Thursday, March 02, 2006

surprise

I never liked surprises as a kid. I enjoyed the anticipation of the event too much. Like many children, I made the construction paper chain where you counted down the days to Christmas, but mine was twice as long as normal and it started with orange and brown instead of red and green, to indicate how many days were left until Thanksgiving. I didn't want to know what my presents were in advance, but I loved seeing them ahead of time, shaking and prodding and sniffing them just for the hint of what was coming.

It seemed like the sort of thing I might outgrow, but it wasn't. It is a standing joke between my husband and me that he had to make an appointment with me to get engaged. Of course, when he tells the story, I always have to defend myself by explaining that he did choose to propose on the last Friday before finals week my senior year of college, which also happened to be the opening night of the Christmas choir extravaganza for which we'd been rehearsing for months. It was a busy day, and I was so afraid of losing the really important event in the shuffle that I gladly sacrificed the traditional element of surprise, to his initial irritation and (fortunately) eventual amusement.

Thank goodness for ultrasounds -- I still didn't like surprises when I was pregnant with Mary. Since I am slow to get on board with most new technologies, I wanted to do it the old-fashioned way and find out the gender in the delivery room. But when it came down to it, I decided to find out what we were having so I could be prepared, as much as one can be for the total joyous disruption of one's life. Getting to know her would be surprise enough for me.

Mary quickly made it clear that parenting meant being surprised day in and day out. If I didn't get used to it pretty soon, I was going to go crazy in short order. I had expected a calm, easygoing child who learned to read early and spent most of her childhood immersed in a book, just like her parents. (Anyone who knows Mary personally is probably already laughing.) Suffice it to say that Mary's personal theme song is "Wild Thing", she has proved herself capable of talking for three and a half hours without stopping, and her favorite time to practice her spelling words is while she's jumping on the couch. She is exuberant and loud and energetic, and her room is an explosion of color -- ribbons, beads, paper, and bright scraps of fabric decorate every available surface.

Mary was not what I expected.

Peter brought his own set of surprises. What he lacks in his verbal skills is balanced by a cleverness that never ceases to amaze (and occasionally appall) me. Before his second birthday, he was able to open a closed door, turn on the water in the bath tub, and pull the lever to activate the shower. At two, he moved a chair into the kitchen, climbed onto a counter, opened a cupboard, and helped himself to several chewable children's vitamins. Last month I caught him retrieving a banned toy from the top of the refrigerator via an ingenious application of couch cushions. And last week, he gained access to a coveted board game by simultaneously releasing two childproof locks on the kitchen utility drawer, removing a carpenter's tape measure, extending it, and using the metal tip to manipulate the hook-and-eye lock on the upstairs closet containing the game.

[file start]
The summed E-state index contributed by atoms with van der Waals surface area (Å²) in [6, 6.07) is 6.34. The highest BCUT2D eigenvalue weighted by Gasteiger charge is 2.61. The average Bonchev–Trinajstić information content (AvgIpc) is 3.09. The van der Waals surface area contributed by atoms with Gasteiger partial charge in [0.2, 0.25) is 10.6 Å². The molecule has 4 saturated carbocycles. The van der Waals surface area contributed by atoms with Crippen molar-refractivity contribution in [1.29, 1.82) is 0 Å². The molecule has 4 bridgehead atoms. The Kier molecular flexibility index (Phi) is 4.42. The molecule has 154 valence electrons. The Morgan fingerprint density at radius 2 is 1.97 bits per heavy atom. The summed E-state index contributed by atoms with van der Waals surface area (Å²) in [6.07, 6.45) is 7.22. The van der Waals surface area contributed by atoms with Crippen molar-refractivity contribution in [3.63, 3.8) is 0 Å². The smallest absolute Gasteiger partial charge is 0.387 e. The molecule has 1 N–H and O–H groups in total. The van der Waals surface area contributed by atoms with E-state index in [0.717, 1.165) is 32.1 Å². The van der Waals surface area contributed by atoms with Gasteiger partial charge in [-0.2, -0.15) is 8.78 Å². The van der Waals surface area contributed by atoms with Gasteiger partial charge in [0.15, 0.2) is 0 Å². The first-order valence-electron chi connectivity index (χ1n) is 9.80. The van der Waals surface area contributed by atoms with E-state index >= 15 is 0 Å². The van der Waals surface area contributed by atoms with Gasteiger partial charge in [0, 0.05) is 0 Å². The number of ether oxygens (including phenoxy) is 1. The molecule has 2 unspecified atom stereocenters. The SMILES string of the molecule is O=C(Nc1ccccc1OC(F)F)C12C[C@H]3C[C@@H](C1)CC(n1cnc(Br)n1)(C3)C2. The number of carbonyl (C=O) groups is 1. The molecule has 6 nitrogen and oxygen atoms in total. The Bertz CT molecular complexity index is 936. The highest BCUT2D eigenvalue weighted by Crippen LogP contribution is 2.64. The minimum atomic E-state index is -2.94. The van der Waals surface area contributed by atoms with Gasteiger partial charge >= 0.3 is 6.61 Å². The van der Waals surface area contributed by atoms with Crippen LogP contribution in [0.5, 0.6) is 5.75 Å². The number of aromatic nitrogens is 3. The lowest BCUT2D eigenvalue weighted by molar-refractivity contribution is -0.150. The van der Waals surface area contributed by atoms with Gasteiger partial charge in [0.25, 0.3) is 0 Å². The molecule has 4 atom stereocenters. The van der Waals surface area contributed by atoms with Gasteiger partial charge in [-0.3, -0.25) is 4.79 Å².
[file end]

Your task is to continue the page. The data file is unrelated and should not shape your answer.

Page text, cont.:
Peter was not what I expected either.

I didn't expect this much noise, this much mess, this many hours of unintelligible conversation. I didn't expect it to be so expensive or so exhausting, and I certainly never expected that there would be days I was tempted to see what the going rate for a three-year-old was on eBay. (Kidding. Don't worry.) I didn't expect to go to the emergency room so many times, or to know the number for Poison Control by heart, and I never could have imagined the nearly miraculous proliferation of small plastic toys in dark corners of the family room.

I also didn't expect the internal burst of joy at my daughter's first clumsy crayon drawing that included her baby brother. (He had no legs and was mostly head, but at least he was there.) I never could have anticipated the day she and I got a serious case of the giggles in the middle of a very proper restaurant, sounding more than a little like my sister and I did twenty years ago. I couldn't have imagined how I'd go completely still with surprise when my son, who had to be painstakingly taught all forms of affectionate touch, climbed onto the back of my office chair and began to gently stroke my hair, patting and smoothing and caressing in a way that I had not thought him capable of.

I still don't like surprises. I'd rather know what's coming, put it on my calendar, and gleefully count down the days. But I've realized that on the meandering path of mothering with all its secret bends and hidden marvels, many of the best things can't be predicted, and they wouldn't fit on my calendar anyway.

I am learning, albeit slowly, to delight in the unexpected.

4 Comments:

At 3/05/2006, Blogger Church Lady said...

Brenda,

I will read everything you write.

Diana

 
At 3/05/2006, Blogger Brenda said...

Diana,

Then I will keep writing.

Brenda

 
At 3/05/2006, Blogger Church Lady said...

I'm set then!

Diana

 
At 3/06/2006, Blogger XSRocks said...

Brenda ~

Their creativeness is not so surprising, it's the age at which they resorted to outwitting you.

~Bill

 

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